Context is all

You’re in a far away bar with the sun streaming down, in a happy place, and naturally there’s a glass of beer to hand. What’s it like? Hoppy, bitter, dry or sour? I dunno, comes the reply from Pete Brown, who explains that context is essential when considering the best beer you’re ever drunk


What’s the best beer you’ve ever drunk? 

I’ll go first.

I remember it so well. We were on honeymoon in Zanzibar, in Stone Town, and there’s a bar there right on the harbour that goes out over the water on a wooden pontoon. When you sit right at the end you’re in the middle of the water, and the dried palm roof above the deck puts the table half in shade and half not. Except the situation is never fixed: the sun slowly creeps round, and if you’re there long enough, you find yourself directly in its crosshairs.  

This happened more than once. We didn’t notice at first, because we were sitting there with our shades on, alternating between reading our books and drinking in the view. The water was bright, the sun was sparkling off the ripples like twinkling stars. I’d never seen anything so blue, so pure. Every 30 seconds or so, a shoal of flying fish would break the surface and skip along it. We couldn’t take our eyes off the water, and suddenly we realised we were baking in the sun and viciously thirsty. 

We ordered a couple of beers, and two minutes later there was a waiter in a white starched jacket with a silver tray. There were two Pilsner glasses, frosted because they’d obviously just come out of the freezer, and two bottles of beer with chunks of ice sliding slowly down the sides. The waiter poured the beer and it had a thick foam on top of the gold, and we. Just. Necked. Them. 

The best beer I have ever, ever had.

At this point, you could be forgiven for responding, ‘That sounds amazing. What was the beer?’

I’m afraid I have absolutely no idea. The local beer. Doesn’t matter.

‘What did it taste like? Was it particularly bitter? Clean? Watery? Strong?’

Sorry mate, can’t remember.

I’ve asked this question of many other people, and while I haven’t yet met anyone else who can corroborate my experience that Blues Bar in Stone Town harbour is the best beer bar in the world, their answers are otherwise very similar. Variations involve weddings, infinity pools — lots of infinity pools — hotel roof terraces, significant birthdays and toasts to lost friends or relatives.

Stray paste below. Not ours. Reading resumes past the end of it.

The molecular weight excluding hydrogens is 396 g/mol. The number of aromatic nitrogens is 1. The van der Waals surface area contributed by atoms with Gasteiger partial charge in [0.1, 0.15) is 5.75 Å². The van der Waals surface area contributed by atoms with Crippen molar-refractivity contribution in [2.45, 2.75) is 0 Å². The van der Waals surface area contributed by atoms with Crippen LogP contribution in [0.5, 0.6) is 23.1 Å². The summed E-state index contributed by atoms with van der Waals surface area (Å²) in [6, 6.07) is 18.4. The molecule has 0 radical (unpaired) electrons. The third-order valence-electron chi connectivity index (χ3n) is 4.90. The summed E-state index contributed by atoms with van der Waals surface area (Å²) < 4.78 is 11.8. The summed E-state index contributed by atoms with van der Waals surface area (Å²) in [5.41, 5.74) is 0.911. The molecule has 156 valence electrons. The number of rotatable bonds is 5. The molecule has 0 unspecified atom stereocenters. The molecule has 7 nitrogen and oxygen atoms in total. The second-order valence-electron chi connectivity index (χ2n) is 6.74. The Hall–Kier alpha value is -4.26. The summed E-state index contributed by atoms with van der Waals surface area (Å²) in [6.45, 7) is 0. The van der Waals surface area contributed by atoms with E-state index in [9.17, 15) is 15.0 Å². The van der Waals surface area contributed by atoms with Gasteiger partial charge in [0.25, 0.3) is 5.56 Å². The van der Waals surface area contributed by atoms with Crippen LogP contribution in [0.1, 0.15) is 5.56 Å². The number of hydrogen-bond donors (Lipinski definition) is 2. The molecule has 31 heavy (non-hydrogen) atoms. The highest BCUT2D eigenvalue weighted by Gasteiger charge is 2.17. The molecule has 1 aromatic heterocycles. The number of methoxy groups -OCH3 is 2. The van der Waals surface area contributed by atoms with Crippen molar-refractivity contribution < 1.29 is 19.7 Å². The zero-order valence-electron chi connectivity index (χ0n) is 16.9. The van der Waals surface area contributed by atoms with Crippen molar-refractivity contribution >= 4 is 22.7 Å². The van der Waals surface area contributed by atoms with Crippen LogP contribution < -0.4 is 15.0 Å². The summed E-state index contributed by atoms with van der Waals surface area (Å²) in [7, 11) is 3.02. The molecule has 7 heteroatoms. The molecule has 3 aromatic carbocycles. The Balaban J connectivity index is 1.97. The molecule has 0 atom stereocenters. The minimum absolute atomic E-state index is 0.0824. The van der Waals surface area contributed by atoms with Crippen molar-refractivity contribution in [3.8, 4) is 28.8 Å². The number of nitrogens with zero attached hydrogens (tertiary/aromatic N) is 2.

So far, they have never involved evaluations of hop bitterness, head-shattering sourness, or the subtle interplay of balance and flavour. 

The beer is a catalyst for a magical moment that can be recalled in incredible detail, in every respect — apart from the beer itself. Without the prompt, the cue, of the beer, the memory wouldn’t be so complete. But the memory is of the moment the beer created, a memory shaped like a big fat doughnut.

A cup of tea a is always better if you’re outdoors. Guinness tastes better in Ireland. And Ouzo cannot be drunk outside Greece.

We all know this. But often, when we have these experiences, we dismiss our impressions as sentimentality. When we bring that bottle of Ouzo, or whatever that bottle of Zanzibari beer was, back home in a suitcase, open it under leaden grey skies and find it severely lacking, we beat ourselves up for having been so impressionable. 

But we weren’t being stupid: these things really do taste better in the right situation. 

Context is everything. What we see, hear and feel has a massive effect on our perceptions of flavour. On top of that, all this sensory information isn’t just splashing onto a blank mental canvas. If you’re happier or more relaxed, if you’re comfortable and warm, if you have less noise going on in your head, there’s simply more capacity to truly experience what you’re tasting, and a more favourable environment in which to appreciate it.

So stop feeling guilty that you once proclaimed Mythos lager, or that fruity young red that only cost you two euros from the market, or even grappa —yes, grappa — to be the best thing you’d ever tasted. At the time — in the context you tasted it in — it really was.